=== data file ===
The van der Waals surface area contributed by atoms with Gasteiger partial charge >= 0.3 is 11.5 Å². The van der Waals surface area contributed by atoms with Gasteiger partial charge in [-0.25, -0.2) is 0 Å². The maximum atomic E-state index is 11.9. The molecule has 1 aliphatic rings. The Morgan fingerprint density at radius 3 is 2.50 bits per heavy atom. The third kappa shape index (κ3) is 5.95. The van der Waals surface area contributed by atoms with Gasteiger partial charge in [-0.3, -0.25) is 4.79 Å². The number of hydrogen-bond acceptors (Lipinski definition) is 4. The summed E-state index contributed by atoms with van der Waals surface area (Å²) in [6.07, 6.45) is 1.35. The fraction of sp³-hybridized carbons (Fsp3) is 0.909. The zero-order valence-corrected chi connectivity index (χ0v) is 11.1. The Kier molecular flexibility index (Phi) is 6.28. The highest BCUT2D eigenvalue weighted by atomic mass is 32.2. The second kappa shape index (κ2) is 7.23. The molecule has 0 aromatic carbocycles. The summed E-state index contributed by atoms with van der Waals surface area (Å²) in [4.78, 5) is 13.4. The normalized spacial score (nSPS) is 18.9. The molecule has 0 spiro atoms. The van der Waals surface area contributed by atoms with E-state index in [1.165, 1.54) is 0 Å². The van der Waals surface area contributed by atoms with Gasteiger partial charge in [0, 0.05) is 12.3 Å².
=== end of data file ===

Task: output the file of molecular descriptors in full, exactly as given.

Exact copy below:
The van der Waals surface area contributed by atoms with Gasteiger partial charge >= 0.3 is 11.5 Å². The van der Waals surface area contributed by atoms with Gasteiger partial charge in [-0.25, -0.2) is 0 Å². The maximum atomic E-state index is 11.9. The molecule has 1 aliphatic rings. The Morgan fingerprint density at radius 3 is 2.50 bits per heavy atom. The third kappa shape index (κ3) is 5.95. The van der Waals surface area contributed by atoms with Gasteiger partial charge in [-0.3, -0.25) is 4.79 Å². The number of hydrogen-bond acceptors (Lipinski definition) is 4. The summed E-state index contributed by atoms with van der Waals surface area (Å²) in [6.07, 6.45) is 1.35. The fraction of sp³-hybridized carbons (Fsp3) is 0.909. The zero-order valence-corrected chi connectivity index (χ0v) is 11.1. The Kier molecular flexibility index (Phi) is 6.28. The highest BCUT2D eigenvalue weighted by atomic mass is 32.2. The second kappa shape index (κ2) is 7.23. The molecule has 0 aromatic carbocycles. The summed E-state index contributed by atoms with van der Waals surface area (Å²) in [4.78, 5) is 13.4. The normalized spacial score (nSPS) is 18.9. The molecule has 0 spiro atoms. The van der Waals surface area contributed by atoms with E-state index in [1.165, 1.54) is 0 Å². The van der Waals surface area contributed by atoms with Gasteiger partial charge in [0, 0.05) is 12.3 Å².